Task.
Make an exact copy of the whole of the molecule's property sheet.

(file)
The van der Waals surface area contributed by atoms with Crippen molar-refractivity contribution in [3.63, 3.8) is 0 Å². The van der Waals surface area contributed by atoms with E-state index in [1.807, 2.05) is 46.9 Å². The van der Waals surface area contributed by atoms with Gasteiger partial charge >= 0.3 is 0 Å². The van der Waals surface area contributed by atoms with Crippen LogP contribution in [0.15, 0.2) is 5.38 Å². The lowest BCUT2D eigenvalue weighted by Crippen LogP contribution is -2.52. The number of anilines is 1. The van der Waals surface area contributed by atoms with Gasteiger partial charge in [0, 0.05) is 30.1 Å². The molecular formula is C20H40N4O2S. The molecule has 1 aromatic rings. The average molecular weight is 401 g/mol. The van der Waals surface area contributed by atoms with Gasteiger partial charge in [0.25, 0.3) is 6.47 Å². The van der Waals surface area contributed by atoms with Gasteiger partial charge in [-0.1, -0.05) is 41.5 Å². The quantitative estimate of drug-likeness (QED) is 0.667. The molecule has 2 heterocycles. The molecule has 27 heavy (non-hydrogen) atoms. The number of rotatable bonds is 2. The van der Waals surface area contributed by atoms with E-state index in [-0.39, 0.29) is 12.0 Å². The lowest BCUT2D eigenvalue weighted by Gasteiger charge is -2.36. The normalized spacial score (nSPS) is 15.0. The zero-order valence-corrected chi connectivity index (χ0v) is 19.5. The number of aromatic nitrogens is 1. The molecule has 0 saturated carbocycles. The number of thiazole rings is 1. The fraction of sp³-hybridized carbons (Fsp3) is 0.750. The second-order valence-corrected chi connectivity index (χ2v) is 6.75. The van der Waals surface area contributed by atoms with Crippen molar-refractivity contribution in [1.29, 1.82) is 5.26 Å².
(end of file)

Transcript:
The van der Waals surface area contributed by atoms with Crippen molar-refractivity contribution in [3.63, 3.8) is 0 Å². The van der Waals surface area contributed by atoms with E-state index in [1.807, 2.05) is 46.9 Å². The van der Waals surface area contributed by atoms with Gasteiger partial charge >= 0.3 is 0 Å². The van der Waals surface area contributed by atoms with Crippen LogP contribution in [0.15, 0.2) is 5.38 Å². The lowest BCUT2D eigenvalue weighted by Crippen LogP contribution is -2.52. The number of anilines is 1. The van der Waals surface area contributed by atoms with Gasteiger partial charge in [0, 0.05) is 30.1 Å². The molecular formula is C20H40N4O2S. The molecule has 1 aromatic rings. The average molecular weight is 401 g/mol. The van der Waals surface area contributed by atoms with Gasteiger partial charge in [0.25, 0.3) is 6.47 Å². The van der Waals surface area contributed by atoms with Gasteiger partial charge in [-0.1, -0.05) is 41.5 Å². The quantitative estimate of drug-likeness (QED) is 0.667. The molecule has 2 heterocycles. The molecule has 27 heavy (non-hydrogen) atoms. The number of rotatable bonds is 2. The van der Waals surface area contributed by atoms with E-state index in [-0.39, 0.29) is 12.0 Å². The lowest BCUT2D eigenvalue weighted by Gasteiger charge is -2.36. The normalized spacial score (nSPS) is 15.0. The zero-order valence-corrected chi connectivity index (χ0v) is 19.5. The number of aromatic nitrogens is 1. The molecule has 0 saturated carbocycles. The number of thiazole rings is 1. The fraction of sp³-hybridized carbons (Fsp3) is 0.750. The second-order valence-corrected chi connectivity index (χ2v) is 6.75. The van der Waals surface area contributed by atoms with Crippen molar-refractivity contribution in [1.29, 1.82) is 5.26 Å².